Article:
Most of us are hoping for a few more weeks of mild weather, but nobody is relying more on the cooperation of Mother Nature than Mark Fuhrmann.
Fuhrmann is overseeing the largest public works project in Minnesota history – construction of the $957 million Central Corridor light-rail transit (LRT) line on University and Washington Avenues between downtown Minneapolis and downtown St. Paul.
By the end of this month, Fuhrmann hopes crews can finish paving the western three miles of University Avenue in St. Paul between Hamline Avenue and Emerald Street, and reopen it to four lanes of traffic.
And he hopes to complete work on Fourth Street in downtown St. Paul and reopen the street in its final configuration – single lane two-way traffic east of Wacouta Street and single lane one-way traffic westbound west of Wacouta.
If all goes as well, Fuhrmann says, “The streets and sidewalks will be returned to driveable, walkable and plowable condition with full lighting as the contractor finishes its work for the season.”
$331 million spent so far
Through Sept. 30, the Metropolitan Council had spent about $331 million on engineering, design and construction of the 11-mile, 18-station rail line.
Most of that money has come from the project’s local funding partners – the state of Minnesota, Ramsey and Hennepin counties, and the Counties Transit Improvement Board (through its quarter-cent sales tax in five metro counties).
Last April, the Federal Transit Administration committed to funding half of the project’s cost, [PDF] but typically there is a lag of several years before the funds are fully appropriated. Thus far, the feds have provided $83 million of their $478 million share.
One positive result of the stagnant economy was that the major construction and procurement contracts for the project came in $34 million under budget.
With the help of these savings and contingency funds, the Met Council was able to order an additional 16 light rail vehicles, increasing the total to 47 cars for the line. This will permit the operation of three-car trains during peak periods, rather than two-car trains as originally envisioned.
For those who live, work or venture near the corridor, the construction progress is unmistakable:
• Embedded track is in place over most of a six-block stretch of Fourth Street between Broadway and Minnesota Streets in downtown St. Paul.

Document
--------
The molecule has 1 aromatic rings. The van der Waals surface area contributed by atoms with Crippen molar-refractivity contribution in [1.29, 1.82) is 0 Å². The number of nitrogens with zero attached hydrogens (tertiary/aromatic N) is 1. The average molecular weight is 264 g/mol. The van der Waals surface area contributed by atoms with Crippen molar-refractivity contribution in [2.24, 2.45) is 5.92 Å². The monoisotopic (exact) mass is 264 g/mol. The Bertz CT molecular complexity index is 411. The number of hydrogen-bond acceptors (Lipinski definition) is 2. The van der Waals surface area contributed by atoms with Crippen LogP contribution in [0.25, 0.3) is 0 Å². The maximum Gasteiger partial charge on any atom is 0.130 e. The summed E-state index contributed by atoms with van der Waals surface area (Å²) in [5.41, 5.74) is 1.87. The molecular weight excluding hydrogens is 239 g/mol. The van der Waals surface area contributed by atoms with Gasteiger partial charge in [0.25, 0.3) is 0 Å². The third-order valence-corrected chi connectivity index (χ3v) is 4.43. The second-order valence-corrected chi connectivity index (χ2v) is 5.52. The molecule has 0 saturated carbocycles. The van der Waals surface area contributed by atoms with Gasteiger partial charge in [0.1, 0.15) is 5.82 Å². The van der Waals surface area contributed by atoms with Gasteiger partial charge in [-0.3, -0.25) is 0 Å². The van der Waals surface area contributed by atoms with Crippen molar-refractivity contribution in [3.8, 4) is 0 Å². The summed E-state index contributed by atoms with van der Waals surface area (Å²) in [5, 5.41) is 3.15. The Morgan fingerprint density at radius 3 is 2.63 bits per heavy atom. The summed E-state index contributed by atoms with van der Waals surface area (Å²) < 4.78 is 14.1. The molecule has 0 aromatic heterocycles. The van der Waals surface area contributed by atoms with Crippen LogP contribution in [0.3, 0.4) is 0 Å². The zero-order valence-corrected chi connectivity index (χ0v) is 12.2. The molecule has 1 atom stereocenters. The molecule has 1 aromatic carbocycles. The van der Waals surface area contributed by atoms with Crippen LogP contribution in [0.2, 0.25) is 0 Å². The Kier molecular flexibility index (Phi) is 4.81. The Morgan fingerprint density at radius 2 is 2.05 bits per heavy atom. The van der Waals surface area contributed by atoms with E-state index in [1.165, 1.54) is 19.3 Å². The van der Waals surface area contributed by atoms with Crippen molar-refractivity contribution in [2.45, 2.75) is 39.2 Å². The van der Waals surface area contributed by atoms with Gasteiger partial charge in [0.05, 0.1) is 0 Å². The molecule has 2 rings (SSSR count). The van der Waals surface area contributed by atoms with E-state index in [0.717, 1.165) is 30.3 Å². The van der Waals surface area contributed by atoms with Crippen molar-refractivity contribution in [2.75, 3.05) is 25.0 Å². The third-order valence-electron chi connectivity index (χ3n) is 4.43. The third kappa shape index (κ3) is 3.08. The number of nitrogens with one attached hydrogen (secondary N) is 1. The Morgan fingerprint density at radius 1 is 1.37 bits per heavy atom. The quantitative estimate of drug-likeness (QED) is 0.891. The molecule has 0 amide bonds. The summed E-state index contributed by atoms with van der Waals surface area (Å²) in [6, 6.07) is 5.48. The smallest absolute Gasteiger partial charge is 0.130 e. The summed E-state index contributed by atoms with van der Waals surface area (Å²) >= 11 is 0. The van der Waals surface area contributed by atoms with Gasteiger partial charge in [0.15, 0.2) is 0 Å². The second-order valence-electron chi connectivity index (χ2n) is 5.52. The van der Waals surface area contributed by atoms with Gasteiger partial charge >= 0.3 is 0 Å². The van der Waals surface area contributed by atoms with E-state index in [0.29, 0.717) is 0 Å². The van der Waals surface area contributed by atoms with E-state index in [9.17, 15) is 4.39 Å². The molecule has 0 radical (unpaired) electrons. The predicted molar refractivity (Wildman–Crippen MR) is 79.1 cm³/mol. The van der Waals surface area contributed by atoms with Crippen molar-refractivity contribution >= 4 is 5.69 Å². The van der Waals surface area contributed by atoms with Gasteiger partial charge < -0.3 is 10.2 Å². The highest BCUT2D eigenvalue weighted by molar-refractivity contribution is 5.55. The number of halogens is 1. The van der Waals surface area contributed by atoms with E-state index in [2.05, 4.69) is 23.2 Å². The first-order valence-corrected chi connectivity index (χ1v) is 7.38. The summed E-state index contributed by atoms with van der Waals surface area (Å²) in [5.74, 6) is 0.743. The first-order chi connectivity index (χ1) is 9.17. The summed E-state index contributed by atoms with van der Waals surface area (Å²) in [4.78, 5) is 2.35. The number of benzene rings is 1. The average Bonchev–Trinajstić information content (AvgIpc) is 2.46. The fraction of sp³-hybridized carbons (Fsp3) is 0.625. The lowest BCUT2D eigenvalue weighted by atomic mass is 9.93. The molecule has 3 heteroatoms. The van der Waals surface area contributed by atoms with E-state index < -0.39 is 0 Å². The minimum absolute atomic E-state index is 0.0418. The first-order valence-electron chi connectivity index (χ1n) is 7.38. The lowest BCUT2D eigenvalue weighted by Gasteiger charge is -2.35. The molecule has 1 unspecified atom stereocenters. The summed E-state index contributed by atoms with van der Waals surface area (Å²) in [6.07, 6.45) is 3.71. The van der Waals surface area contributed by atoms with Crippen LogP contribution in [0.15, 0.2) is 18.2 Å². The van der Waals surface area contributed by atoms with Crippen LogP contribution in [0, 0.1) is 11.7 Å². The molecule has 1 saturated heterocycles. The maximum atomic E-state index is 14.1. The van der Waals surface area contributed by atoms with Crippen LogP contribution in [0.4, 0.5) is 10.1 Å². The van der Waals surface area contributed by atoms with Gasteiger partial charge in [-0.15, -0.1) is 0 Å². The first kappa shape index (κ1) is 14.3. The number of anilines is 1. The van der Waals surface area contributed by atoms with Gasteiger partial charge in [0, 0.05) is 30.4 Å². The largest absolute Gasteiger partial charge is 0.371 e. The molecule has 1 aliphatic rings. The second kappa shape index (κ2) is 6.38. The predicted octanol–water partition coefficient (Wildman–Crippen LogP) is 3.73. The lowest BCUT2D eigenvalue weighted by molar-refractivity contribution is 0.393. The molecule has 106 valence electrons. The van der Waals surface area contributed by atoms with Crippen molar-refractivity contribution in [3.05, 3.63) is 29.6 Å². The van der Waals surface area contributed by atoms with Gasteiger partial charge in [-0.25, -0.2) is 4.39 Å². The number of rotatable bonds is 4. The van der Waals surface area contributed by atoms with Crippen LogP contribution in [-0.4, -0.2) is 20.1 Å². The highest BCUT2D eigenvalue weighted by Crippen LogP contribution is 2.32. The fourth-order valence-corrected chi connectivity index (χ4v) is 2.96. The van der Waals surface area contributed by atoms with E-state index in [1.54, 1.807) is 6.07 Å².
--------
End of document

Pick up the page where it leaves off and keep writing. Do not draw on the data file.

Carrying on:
• Curved track installation began in late October on 12th Street between Robert and Cedar Streets near the state Capitol.
• A mile of track is in place on the western end of University Avenue in St. Paul.
• Structural steel is up at six stations – Union Depot, Capitol East, Snelling Avenue, Fairview Avenue, Raymond Avenue and Westgate.
• Foundation work or platforms are in the ground at the Fourth and Cedar Street, East Bank and West Bank stations.
• Westbound Washington Avenue was rebuilt on the West Bank.
• A train bridge was built over Interstate 35W that will connect the Central Corridor tracks with the Hiawatha LRT line near the Metrodome.
“The progress we have made in this first heavy construction season is right on task and right on schedule,” Fuhrmann says. “We hope at the end of this construction season we will be approaching 40 percent complete on the overall project.”
Next year will be another year of heavy civil construction as work resumes to rebuild the streets and sidewalks, and install the track and stations within the remainder of the corridor. In 2013, the focus will shift to the “less invasive” work of installing the catenary polls and wiring that will power the trains.
“We hope that by the end of 2013 or early 2014, Metro Transit will have test trains out on the track,” Fuhrmann says. “We would expect our testing would take about six months before we commence revenue operations in later 2014.”
While much remains to be done, Fuhrmann and members of his staff sense excitement and anticipation beginning to build among business owners and residents along the corridor. “There were two significant upticks during the summer,” he says.
“First, when people started to see stations coming out of the ground at Westgate, Raymond, Fairview and Snelling, they recognized that ‘Oh, that’s how the station is going to look.’
“And second, when rail was starting to be placed along University Avenue and downtown on Fourth Street, they said, ‘Oh, that’s where the train is going to go.’
“Instead of looking at our engineering drawings on a piece of paper,” Fuhrmann says, “they can actually see how this rail line is going to come to life.”